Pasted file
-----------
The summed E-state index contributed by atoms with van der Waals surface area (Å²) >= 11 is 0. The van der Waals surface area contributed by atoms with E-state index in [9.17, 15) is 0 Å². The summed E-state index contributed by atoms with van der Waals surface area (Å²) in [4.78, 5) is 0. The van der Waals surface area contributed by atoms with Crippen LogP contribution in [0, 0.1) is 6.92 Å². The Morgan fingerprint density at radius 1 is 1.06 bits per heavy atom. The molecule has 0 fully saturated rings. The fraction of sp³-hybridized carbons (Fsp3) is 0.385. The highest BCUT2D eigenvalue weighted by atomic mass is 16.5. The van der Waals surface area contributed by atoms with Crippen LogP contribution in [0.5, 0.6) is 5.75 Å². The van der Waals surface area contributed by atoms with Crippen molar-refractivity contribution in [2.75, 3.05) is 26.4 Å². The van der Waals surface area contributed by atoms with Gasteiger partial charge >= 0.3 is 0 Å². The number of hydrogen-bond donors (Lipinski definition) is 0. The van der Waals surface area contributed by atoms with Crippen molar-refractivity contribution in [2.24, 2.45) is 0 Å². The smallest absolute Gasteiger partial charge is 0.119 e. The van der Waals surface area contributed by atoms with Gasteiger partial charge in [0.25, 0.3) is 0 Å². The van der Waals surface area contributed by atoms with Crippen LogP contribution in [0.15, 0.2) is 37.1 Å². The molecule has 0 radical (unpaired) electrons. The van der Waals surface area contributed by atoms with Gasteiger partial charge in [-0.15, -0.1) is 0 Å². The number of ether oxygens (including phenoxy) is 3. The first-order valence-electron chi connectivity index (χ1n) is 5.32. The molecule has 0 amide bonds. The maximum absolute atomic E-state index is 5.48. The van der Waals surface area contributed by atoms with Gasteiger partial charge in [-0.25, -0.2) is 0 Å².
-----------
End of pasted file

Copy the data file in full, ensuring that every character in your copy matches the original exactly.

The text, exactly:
The summed E-state index contributed by atoms with van der Waals surface area (Å²) >= 11 is 0. The van der Waals surface area contributed by atoms with E-state index in [9.17, 15) is 0 Å². The summed E-state index contributed by atoms with van der Waals surface area (Å²) in [4.78, 5) is 0. The van der Waals surface area contributed by atoms with Crippen LogP contribution in [0, 0.1) is 6.92 Å². The Morgan fingerprint density at radius 1 is 1.06 bits per heavy atom. The molecule has 0 fully saturated rings. The fraction of sp³-hybridized carbons (Fsp3) is 0.385. The highest BCUT2D eigenvalue weighted by atomic mass is 16.5. The van der Waals surface area contributed by atoms with Crippen LogP contribution in [0.5, 0.6) is 5.75 Å². The van der Waals surface area contributed by atoms with Crippen molar-refractivity contribution in [2.75, 3.05) is 26.4 Å². The van der Waals surface area contributed by atoms with Gasteiger partial charge >= 0.3 is 0 Å². The number of hydrogen-bond donors (Lipinski definition) is 0. The van der Waals surface area contributed by atoms with Crippen molar-refractivity contribution in [2.24, 2.45) is 0 Å². The smallest absolute Gasteiger partial charge is 0.119 e. The van der Waals surface area contributed by atoms with Gasteiger partial charge in [0.25, 0.3) is 0 Å². The van der Waals surface area contributed by atoms with Crippen LogP contribution in [0.15, 0.2) is 37.1 Å². The molecule has 0 radical (unpaired) electrons. The van der Waals surface area contributed by atoms with Gasteiger partial charge in [-0.15, -0.1) is 0 Å². The number of ether oxygens (including phenoxy) is 3. The first-order valence-electron chi connectivity index (χ1n) is 5.32. The molecule has 0 amide bonds. The maximum absolute atomic E-state index is 5.48. The van der Waals surface area contributed by atoms with Gasteiger partial charge in [-0.25, -0.2) is 0 Å².